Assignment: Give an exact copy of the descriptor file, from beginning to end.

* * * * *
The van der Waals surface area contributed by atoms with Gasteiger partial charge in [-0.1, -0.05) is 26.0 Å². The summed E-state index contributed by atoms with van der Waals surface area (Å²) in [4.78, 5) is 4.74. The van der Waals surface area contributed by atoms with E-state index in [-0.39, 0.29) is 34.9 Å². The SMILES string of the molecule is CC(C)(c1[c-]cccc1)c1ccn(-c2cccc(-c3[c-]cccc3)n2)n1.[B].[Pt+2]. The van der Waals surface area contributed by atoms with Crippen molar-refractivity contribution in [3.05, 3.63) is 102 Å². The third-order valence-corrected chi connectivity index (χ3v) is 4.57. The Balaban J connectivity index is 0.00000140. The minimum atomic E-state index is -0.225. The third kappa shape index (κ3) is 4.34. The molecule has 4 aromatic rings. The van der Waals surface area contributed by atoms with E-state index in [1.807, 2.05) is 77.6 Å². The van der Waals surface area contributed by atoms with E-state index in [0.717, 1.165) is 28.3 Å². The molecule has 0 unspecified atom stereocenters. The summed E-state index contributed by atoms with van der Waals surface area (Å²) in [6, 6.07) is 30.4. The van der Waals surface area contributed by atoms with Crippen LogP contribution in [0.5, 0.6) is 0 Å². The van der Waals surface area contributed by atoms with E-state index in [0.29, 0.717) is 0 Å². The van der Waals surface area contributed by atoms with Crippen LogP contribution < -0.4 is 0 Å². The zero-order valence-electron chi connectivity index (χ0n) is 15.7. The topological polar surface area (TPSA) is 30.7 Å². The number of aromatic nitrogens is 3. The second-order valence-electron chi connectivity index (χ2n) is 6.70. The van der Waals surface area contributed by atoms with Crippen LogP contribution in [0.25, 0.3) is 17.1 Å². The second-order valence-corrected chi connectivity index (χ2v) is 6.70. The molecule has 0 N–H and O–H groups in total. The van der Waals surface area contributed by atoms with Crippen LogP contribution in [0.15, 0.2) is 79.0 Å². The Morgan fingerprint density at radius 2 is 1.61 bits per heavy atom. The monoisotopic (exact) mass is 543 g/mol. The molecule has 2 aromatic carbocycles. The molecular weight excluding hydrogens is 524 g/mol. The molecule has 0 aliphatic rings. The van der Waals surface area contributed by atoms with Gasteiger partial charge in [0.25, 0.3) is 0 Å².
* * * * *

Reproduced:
The van der Waals surface area contributed by atoms with Gasteiger partial charge in [-0.1, -0.05) is 26.0 Å². The summed E-state index contributed by atoms with van der Waals surface area (Å²) in [4.78, 5) is 4.74. The van der Waals surface area contributed by atoms with E-state index in [-0.39, 0.29) is 34.9 Å². The SMILES string of the molecule is CC(C)(c1[c-]cccc1)c1ccn(-c2cccc(-c3[c-]cccc3)n2)n1.[B].[Pt+2]. The van der Waals surface area contributed by atoms with Crippen molar-refractivity contribution in [3.05, 3.63) is 102 Å². The third-order valence-corrected chi connectivity index (χ3v) is 4.57. The Balaban J connectivity index is 0.00000140. The minimum atomic E-state index is -0.225. The third kappa shape index (κ3) is 4.34. The molecule has 4 aromatic rings. The van der Waals surface area contributed by atoms with E-state index in [1.807, 2.05) is 77.6 Å². The van der Waals surface area contributed by atoms with E-state index in [0.717, 1.165) is 28.3 Å². The molecule has 0 unspecified atom stereocenters. The summed E-state index contributed by atoms with van der Waals surface area (Å²) in [6, 6.07) is 30.4. The van der Waals surface area contributed by atoms with Crippen LogP contribution in [0.5, 0.6) is 0 Å². The van der Waals surface area contributed by atoms with E-state index in [0.29, 0.717) is 0 Å². The van der Waals surface area contributed by atoms with Crippen LogP contribution < -0.4 is 0 Å². The zero-order valence-electron chi connectivity index (χ0n) is 15.7. The topological polar surface area (TPSA) is 30.7 Å². The number of aromatic nitrogens is 3. The second-order valence-electron chi connectivity index (χ2n) is 6.70. The van der Waals surface area contributed by atoms with Crippen LogP contribution in [0.25, 0.3) is 17.1 Å². The second-order valence-corrected chi connectivity index (χ2v) is 6.70. The molecule has 0 N–H and O–H groups in total. The van der Waals surface area contributed by atoms with Crippen LogP contribution in [0.15, 0.2) is 79.0 Å². The Morgan fingerprint density at radius 2 is 1.61 bits per heavy atom. The monoisotopic (exact) mass is 543 g/mol. The molecule has 2 aromatic carbocycles. The molecular weight excluding hydrogens is 524 g/mol. The molecule has 0 aliphatic rings. The van der Waals surface area contributed by atoms with Gasteiger partial charge in [0.25, 0.3) is 0 Å².